Venue: Bromley Civic Centre
Contact: Lisa Thornley 020 8461 7566
APOLOGIES FOR ABSENCE AND NOTIFICATION OF SUBSTITUTE MEMBERS
Apologies for absence were received from Councillors Kevin Brooks and Nicky Dykes; Councillors Angela Wilkins and Ellie Harmer attended as their respective substitutes.
An apology for absence was also received from Councillor Charles Joel.
DECLARATIONS OF INTEREST
No declarations of interest were received.
The Legal Representative reported comments received from Councillor Dykes’ which stated she could not comfortably agree the Minutes as a true reflection on the meeting.
Councillor Dykes had received no satisfactory explanation as to why a refusal notice was issued when no vote had been taken. Whilst she understood the Council’s position in that refusal was inferred with the Committee not ratifying the decision, she questioned whether that was acceptable for such an important application.
There was a significant difference between “ratifying a motion to approve planning consent” and deciding retrospectively that in not ratifying the motion, it was refused.
Members were then advised that the decision made by the Committee on 25 January 2018 took immediate effect. The Minutes were simply a record of what had already taken place. The discussion was recorded by the Council, the Minute taker had listened very carefully to that recording and the Minutes set out what was said together with the terms of the resolutions. By law and the Council's Constitution, Minutes were submitted to the next meeting of the Committee for confirmation. The Council's Constitution was clear in that the Rules of Procedure (Regulation 16) set out that the Mayor (or Chairman in this case) would sign the Minutes of the proceedings at the next suitable meeting. The Chairman would move that the Minutes of the previous meeting be signed as a correct record. The only part of the Minutes that could be discussed was their accuracy.
The Legal Representative was aware of the complaint about the subsequent decision to issue a decision notice however, that was a complaint not about the accuracy of the Minutes but about actions taken subsequent to the meeting and was not an item on the agenda for discussion at this meeting. It would be very wrong to confuse the two. It was important that Members either agreed the Minutes or, if they believed the Minutes did not reflect their statements or the terms of the resolution, then a discussion could take place. However, it was not an item to raise new matters that were not before the original Committee and set out in the Minutes as a record of their decision. On that basis the Chairman was requested to put the Minutes to the meeting.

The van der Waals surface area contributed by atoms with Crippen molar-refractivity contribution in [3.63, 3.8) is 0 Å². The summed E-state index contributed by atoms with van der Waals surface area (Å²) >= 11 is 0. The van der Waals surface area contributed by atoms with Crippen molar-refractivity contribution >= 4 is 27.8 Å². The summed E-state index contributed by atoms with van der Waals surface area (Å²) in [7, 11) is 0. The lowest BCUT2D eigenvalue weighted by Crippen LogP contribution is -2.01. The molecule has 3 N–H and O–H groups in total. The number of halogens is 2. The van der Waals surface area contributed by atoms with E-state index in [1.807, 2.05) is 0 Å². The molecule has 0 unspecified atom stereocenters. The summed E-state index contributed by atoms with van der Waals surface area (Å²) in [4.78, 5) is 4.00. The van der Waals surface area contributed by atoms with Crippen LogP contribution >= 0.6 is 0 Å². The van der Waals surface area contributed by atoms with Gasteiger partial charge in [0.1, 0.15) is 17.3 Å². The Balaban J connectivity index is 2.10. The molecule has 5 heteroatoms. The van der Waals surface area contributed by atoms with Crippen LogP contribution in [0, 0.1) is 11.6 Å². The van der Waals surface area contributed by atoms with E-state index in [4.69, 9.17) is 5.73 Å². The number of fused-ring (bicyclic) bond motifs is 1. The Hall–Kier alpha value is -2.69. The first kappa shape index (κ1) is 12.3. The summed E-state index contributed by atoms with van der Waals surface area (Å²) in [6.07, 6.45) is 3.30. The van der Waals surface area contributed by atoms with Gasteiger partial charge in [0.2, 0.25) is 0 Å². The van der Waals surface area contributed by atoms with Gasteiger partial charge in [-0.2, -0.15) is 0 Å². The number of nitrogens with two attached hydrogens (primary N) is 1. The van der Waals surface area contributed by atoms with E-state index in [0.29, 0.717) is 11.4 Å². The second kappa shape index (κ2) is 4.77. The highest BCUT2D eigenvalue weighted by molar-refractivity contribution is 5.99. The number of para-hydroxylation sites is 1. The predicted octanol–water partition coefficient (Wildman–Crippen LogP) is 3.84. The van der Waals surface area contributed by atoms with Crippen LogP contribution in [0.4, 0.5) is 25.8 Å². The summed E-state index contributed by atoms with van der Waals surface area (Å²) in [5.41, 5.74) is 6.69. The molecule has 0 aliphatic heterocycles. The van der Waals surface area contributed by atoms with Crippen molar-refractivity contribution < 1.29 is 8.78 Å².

Whilst Councillor Bennett did not dispute the accuracy of the Minutes, he asked why the Council had issued a refusal notice following the previous meeting held on 25 January 2018 during which the only resolution made was not to ratify Members’ previous decision. It was agreed that a written response would be sent to Councillor Bennett.
Councillor Wilkins sought clarification on the Legal Representative’s statement that decisions ‘took immediate effect’ given that the Committee’s previous decision taken in October did not do so. Whilst she accepted the Minutes were, overall, an accurate record, she wished to make one minor change and also requested that scope be made for discussion under ‘matters arising’ as discussion was required on the serious issues that ... view the full minutes text for item 57.